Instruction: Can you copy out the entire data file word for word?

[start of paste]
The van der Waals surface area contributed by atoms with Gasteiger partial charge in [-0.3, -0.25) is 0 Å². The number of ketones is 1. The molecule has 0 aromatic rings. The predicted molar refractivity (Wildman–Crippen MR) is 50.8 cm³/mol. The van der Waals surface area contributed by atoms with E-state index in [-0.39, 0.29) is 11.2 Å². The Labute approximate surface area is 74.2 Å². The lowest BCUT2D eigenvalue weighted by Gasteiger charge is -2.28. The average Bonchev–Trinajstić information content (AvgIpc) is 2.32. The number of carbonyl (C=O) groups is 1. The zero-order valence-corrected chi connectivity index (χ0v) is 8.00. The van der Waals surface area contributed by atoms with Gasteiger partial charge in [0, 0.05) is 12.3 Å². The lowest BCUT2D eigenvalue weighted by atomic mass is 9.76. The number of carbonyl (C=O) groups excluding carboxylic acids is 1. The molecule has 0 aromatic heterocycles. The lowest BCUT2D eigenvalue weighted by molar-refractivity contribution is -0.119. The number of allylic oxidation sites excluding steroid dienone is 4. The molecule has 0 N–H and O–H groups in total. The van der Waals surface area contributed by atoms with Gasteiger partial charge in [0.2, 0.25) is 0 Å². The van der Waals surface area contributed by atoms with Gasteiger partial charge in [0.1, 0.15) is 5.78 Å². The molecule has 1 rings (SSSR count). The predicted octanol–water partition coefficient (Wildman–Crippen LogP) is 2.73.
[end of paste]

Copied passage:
The van der Waals surface area contributed by atoms with Gasteiger partial charge in [-0.3, -0.25) is 0 Å². The number of ketones is 1. The molecule has 0 aromatic rings. The predicted molar refractivity (Wildman–Crippen MR) is 50.8 cm³/mol. The van der Waals surface area contributed by atoms with E-state index in [-0.39, 0.29) is 11.2 Å². The Labute approximate surface area is 74.2 Å². The lowest BCUT2D eigenvalue weighted by Gasteiger charge is -2.28. The average Bonchev–Trinajstić information content (AvgIpc) is 2.32. The number of carbonyl (C=O) groups is 1. The zero-order valence-corrected chi connectivity index (χ0v) is 8.00. The van der Waals surface area contributed by atoms with Gasteiger partial charge in [0, 0.05) is 12.3 Å². The lowest BCUT2D eigenvalue weighted by atomic mass is 9.76. The number of carbonyl (C=O) groups excluding carboxylic acids is 1. The molecule has 0 aromatic heterocycles. The lowest BCUT2D eigenvalue weighted by molar-refractivity contribution is -0.119. The number of allylic oxidation sites excluding steroid dienone is 4. The molecule has 0 N–H and O–H groups in total. The van der Waals surface area contributed by atoms with Gasteiger partial charge in [0.2, 0.25) is 0 Å². The van der Waals surface area contributed by atoms with Gasteiger partial charge in [0.1, 0.15) is 5.78 Å². The molecule has 1 rings (SSSR count). The predicted octanol–water partition coefficient (Wildman–Crippen LogP) is 2.73.